As parents prepare to send their children back to school, there’s so much to remember, and so little time.
So as school districts begin to resume classes, here are three things worth knowing:
Don’t forget the vaccinations
Preventing outbreaks of highly contagious diseases is the main reason the Immunization Collaboration of Tarrant County typically vaccinates between 4,000 to 5,000 children in the days leading to the start of classes.
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Last year, mumps resurfaced in North Texas, including 48 reported cases in Johnson County. The mumps outbreak struck mostly among school-age children. And many of those who were infected had received a vaccination, not all did.
In Texas, children attending private or public schools or child-care facilities are required to receive a variety of immunizations. Young adults entering college also need to be aware of what vaccine they need, immunization experts say.
“Children starting kindergarten all need vaccines,” said Andrews, whose group offered immunizations at a recent Back to School Roundup event. “There are requirements for seventh grade — those are the two big groups.”
Eleven- and 12-year-olds entering seventh grade need boosters to the infant vaccines, she said.
Andrews said schools send letters advising about needed immunizations at the end of each school year, but it is not uncommon for families to miss those and end up seeking immunizations as the start-of-school approaches.
“Now, they are going to register their kids and they are being turned away,” she said.
Economically disadvantaged families or those lacking insurance can participate in a number of immunization events underway.
In Texas, families can seek exemptions from school immunizations for medical reasons and for reasons of conscience. Last school year, there were 52,756 conscientious exemptions, which represents about 1 percent of all students, according to a state survey. The previous school year, there were 44,716 conscientious exemptions.
What’s up with the start dates?
Most of the school districts in Tarrant County are starting before the state’s mandatory start date of Aug. 28. They’re able to get kids back in the classroom sooner because of a change the Texas Legislature made in 2015, giving public school districts extra wiggle room if they became a District of Innovation.
To become such a district, school boards adopt a resolution to declare their interest in pursuing District of Innovation status, hold a public hearing, form a committee to study possible exemptions from the Texas Education Code, vote on the exemptions and then notify the Texas Education Agency of their innovation plans.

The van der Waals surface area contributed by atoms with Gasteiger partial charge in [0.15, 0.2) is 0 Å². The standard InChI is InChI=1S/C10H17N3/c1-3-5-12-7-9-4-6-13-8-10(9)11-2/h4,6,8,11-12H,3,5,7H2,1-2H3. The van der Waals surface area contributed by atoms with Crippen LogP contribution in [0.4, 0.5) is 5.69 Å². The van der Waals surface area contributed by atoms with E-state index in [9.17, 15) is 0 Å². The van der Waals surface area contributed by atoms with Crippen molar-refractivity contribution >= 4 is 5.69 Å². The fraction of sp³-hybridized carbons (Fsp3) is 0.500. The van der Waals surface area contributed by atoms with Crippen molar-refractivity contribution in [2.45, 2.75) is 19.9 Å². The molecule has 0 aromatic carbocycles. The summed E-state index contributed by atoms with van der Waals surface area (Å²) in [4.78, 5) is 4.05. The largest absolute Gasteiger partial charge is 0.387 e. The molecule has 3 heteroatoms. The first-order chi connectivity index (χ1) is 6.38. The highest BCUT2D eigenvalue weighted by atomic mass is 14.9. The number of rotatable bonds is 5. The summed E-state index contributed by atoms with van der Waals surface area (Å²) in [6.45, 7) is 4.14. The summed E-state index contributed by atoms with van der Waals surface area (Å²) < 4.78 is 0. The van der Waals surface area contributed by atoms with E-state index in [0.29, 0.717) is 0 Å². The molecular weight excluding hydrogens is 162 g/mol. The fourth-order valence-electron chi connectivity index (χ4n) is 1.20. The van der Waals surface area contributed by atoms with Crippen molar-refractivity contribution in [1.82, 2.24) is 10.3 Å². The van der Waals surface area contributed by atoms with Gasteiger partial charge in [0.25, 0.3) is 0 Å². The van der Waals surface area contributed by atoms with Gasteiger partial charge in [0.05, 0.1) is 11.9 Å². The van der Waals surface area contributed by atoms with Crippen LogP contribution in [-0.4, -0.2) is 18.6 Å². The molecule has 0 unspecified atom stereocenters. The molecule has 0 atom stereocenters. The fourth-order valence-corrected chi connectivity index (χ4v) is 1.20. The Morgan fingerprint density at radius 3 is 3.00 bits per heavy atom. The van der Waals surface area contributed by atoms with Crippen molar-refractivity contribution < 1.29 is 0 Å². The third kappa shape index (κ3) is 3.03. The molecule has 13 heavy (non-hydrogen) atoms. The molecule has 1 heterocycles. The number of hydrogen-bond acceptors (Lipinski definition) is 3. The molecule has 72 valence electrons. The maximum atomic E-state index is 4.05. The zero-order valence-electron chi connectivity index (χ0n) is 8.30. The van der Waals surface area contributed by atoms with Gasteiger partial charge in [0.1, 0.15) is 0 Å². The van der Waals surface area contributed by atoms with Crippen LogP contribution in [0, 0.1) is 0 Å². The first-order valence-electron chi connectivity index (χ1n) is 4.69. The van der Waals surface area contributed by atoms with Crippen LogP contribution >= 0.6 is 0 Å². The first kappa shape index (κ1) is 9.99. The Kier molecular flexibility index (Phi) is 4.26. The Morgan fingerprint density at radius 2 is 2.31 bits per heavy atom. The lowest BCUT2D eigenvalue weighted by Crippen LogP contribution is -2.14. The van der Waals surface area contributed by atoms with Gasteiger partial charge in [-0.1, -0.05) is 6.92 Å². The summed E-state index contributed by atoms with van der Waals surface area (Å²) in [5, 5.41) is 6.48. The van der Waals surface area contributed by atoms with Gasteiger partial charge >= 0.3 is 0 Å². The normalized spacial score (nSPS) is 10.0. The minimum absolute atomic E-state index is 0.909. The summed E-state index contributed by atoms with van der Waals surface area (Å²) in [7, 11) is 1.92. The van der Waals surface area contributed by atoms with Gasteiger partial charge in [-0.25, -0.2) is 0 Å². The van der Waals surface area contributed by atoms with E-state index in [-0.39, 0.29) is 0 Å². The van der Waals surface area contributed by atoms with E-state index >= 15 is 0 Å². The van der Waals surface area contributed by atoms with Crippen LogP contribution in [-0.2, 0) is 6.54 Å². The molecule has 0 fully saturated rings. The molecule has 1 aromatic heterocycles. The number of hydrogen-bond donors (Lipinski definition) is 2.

In addition to the start date, school districts can adjust the length of the school day, increase class sizes and tweak teacher contracts, among other options.
But by far, the most popular exemption is the school start date, according to information from the Texas Association of School Boards. TASB officials say more than 98 percent of the 600 plus districts (about half in Texas) who have posted innovation plans on the TASB website have gone to an early start date.
Sixteen of 20 school districts in Tarrant County are listed as current Districts of Innovation by the state, and they’re all starting early. The four districts that do not have the designation are Aledo, Azle, Northwest and Southlake Carroll.
Many districts are starting early to make sure they can have final exams for the fall semester in December, before winter break, instead of after.
Remind me about driving in school zones
Here are the three things you need to remember: Slow down. Put away the cellphone and obey school crossing guards.
In the Keller school district, which begins Tuesday, police patrols will be heavier than usual the first few days, said Police Chief Michael Wilson.
“I'd ask people to be patient and to learn what the traffic patterns are, and that will help things go a lot smoother,” he said. “Be aware of kids walking or riding bikes so we can kick the school year off in a good way.”
Using a cellphone in school zones has been against the law in Texas since 2013 and texting while driving anywhere in Texas becomes illegal Sept. 1.
And be mindful of school buses. State law dictates that motorists must stop and wait if the bus’s lights are flashing or the stop sign on the vehicle is out, while students get on and off the bus.
Passing a school bus that is loading or unloading is even more costly, with a state fine of up to $1,250 for a first-time offense.